4. Painting by Quamrul Hassan
Quamrul Hassan was a Bengali artist known for adding modern touches to traditional folk art. He often painted the stories of rural woman and their plight in the world, a unique topic inspired in part by his mother and wife. Samantha Morshed of Pebble Knits Dhaka was inspired by his work to create this crochet painting, about which she says, “I love the way it’s 2D and yet when you’re up close to it, it has a lovely 3D quality as well with folds in the fabric of the dress.” She doesn’t indicate whether this was inspired by a specific painting or his general body of work.
5. Women by Klimt
The International Freeform Crochet Guild used to run an annual challenge to create freeform crochet art based around a theme. In 2012 the theme was “music and art”, offering crocheters the chance to take inspiration from their favorite artists. Stefanie Spikell was inspired by several of Gustav Klimt’s portraits of women, particularly The Kiss and Portrait of Adele Bloch-Bauer. Her piece, mounted on a painted 36″ square canvas and hanging above her own fireplace, is called The Secret Lady. She shares, “The art piece is all crocheted using more than 30 colors and several different stitches/textures and hook sizes.” Visit Stefanie on Etsy to see more of her art.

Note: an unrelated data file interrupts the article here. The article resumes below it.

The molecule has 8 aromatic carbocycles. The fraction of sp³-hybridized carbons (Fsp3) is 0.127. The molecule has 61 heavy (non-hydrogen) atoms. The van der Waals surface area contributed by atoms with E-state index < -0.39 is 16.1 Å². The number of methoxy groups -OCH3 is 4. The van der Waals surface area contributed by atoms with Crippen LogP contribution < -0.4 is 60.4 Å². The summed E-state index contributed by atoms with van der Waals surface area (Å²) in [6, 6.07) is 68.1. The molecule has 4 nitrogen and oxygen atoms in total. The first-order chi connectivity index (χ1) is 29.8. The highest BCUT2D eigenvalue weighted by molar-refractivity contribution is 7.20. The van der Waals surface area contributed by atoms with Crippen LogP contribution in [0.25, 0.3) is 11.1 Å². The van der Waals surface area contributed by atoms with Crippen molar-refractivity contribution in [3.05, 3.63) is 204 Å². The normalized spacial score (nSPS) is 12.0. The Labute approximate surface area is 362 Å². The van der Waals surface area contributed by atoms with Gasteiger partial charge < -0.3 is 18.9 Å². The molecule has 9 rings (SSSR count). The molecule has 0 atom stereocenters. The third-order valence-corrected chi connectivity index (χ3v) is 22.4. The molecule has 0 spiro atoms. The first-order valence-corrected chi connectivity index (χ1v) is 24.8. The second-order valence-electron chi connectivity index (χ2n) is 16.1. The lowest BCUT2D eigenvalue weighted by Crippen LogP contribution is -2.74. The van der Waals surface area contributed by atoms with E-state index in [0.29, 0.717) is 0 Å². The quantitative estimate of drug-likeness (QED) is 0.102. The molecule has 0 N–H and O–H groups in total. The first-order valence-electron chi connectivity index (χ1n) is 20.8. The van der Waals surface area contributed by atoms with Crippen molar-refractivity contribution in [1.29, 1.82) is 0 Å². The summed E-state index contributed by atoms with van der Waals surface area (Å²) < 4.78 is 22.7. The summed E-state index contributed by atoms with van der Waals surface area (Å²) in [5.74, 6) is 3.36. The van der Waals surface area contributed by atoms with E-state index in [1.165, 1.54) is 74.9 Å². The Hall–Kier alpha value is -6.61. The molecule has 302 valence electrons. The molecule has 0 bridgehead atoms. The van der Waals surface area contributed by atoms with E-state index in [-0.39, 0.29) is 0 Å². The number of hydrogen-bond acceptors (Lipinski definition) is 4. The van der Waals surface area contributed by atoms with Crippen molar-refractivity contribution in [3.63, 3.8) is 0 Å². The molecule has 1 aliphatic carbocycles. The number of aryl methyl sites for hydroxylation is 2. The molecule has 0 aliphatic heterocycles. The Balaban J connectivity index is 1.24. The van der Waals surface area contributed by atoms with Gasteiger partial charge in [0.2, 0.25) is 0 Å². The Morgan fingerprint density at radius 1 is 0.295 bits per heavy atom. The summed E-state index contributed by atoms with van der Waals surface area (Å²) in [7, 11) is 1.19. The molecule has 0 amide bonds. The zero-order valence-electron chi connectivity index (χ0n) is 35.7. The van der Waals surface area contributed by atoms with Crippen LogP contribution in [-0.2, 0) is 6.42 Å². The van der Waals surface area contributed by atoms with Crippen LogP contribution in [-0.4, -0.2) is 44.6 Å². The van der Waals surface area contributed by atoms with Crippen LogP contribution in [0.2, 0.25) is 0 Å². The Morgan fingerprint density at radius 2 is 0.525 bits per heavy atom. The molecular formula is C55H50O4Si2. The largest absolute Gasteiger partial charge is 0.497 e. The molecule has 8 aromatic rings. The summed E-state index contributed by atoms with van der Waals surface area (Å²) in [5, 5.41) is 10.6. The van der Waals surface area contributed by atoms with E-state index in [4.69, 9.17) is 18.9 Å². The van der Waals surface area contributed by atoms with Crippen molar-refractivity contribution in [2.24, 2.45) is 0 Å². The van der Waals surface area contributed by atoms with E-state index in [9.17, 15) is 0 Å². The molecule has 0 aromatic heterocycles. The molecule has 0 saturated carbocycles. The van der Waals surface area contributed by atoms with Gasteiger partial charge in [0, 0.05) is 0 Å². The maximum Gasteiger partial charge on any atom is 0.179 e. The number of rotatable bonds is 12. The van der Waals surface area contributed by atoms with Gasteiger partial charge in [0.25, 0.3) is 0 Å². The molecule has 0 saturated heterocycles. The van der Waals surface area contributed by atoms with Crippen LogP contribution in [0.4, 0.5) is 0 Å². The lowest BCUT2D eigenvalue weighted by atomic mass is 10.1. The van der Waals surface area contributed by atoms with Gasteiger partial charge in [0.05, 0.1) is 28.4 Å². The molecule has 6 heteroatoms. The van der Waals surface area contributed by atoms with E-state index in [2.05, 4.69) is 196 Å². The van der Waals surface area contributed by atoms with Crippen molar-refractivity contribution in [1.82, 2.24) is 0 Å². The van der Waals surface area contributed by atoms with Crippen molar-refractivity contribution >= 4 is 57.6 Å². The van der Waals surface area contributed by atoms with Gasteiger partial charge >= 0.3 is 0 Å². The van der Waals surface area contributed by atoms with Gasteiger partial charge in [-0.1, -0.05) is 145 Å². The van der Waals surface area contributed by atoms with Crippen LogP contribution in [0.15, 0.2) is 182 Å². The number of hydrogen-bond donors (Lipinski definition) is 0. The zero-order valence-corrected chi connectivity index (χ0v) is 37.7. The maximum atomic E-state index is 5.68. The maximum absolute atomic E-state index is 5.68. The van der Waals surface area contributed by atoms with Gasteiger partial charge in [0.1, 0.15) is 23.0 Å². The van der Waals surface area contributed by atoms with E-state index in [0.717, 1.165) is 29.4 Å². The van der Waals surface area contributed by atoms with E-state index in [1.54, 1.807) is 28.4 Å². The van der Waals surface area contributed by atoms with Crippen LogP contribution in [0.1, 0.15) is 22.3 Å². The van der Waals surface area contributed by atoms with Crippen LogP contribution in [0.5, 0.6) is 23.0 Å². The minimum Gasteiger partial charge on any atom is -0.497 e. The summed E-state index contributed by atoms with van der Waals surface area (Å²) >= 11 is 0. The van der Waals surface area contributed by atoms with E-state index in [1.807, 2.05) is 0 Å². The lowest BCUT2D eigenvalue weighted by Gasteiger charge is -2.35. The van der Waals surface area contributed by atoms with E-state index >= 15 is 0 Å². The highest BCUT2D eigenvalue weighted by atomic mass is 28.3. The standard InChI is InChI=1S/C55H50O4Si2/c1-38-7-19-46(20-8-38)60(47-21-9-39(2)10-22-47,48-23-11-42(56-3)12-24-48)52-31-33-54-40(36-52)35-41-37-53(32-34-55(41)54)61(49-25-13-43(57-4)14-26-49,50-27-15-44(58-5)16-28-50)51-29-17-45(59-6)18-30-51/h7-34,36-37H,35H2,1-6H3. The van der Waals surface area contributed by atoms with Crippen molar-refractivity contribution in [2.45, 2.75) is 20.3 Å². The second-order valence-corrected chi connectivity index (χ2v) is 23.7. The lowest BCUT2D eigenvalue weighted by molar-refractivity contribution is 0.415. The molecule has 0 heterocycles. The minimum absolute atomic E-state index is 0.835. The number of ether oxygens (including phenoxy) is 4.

6. Olympia by Manet / Venus of Urbino by Titian
Ellen Scott used crochet to complete her final year degree project at the University of Central Lancashire. She recreated Manet’s Olympia as well as Titian’s Venus of Urbino. John Edwards writes, “Inspired by Craftivism, which uses crafts for political means, the 21-year-old chose a piece with feminist aspects. Crochet is traditionally a female past time and Ellen wanted to replicate paintings which depict women in a contrasting manner; Venus of Urbino, showing a goddess of live and symbol of fidelity, while Olympia portrays the independent and overtly sexual nature of a prostitute.” Abby Kearney adds, “The nudes are pixelated with blocks of reds and blues, which frustrates voyeurs, unless they observe the pieces with a specific squint and from a specific stance.”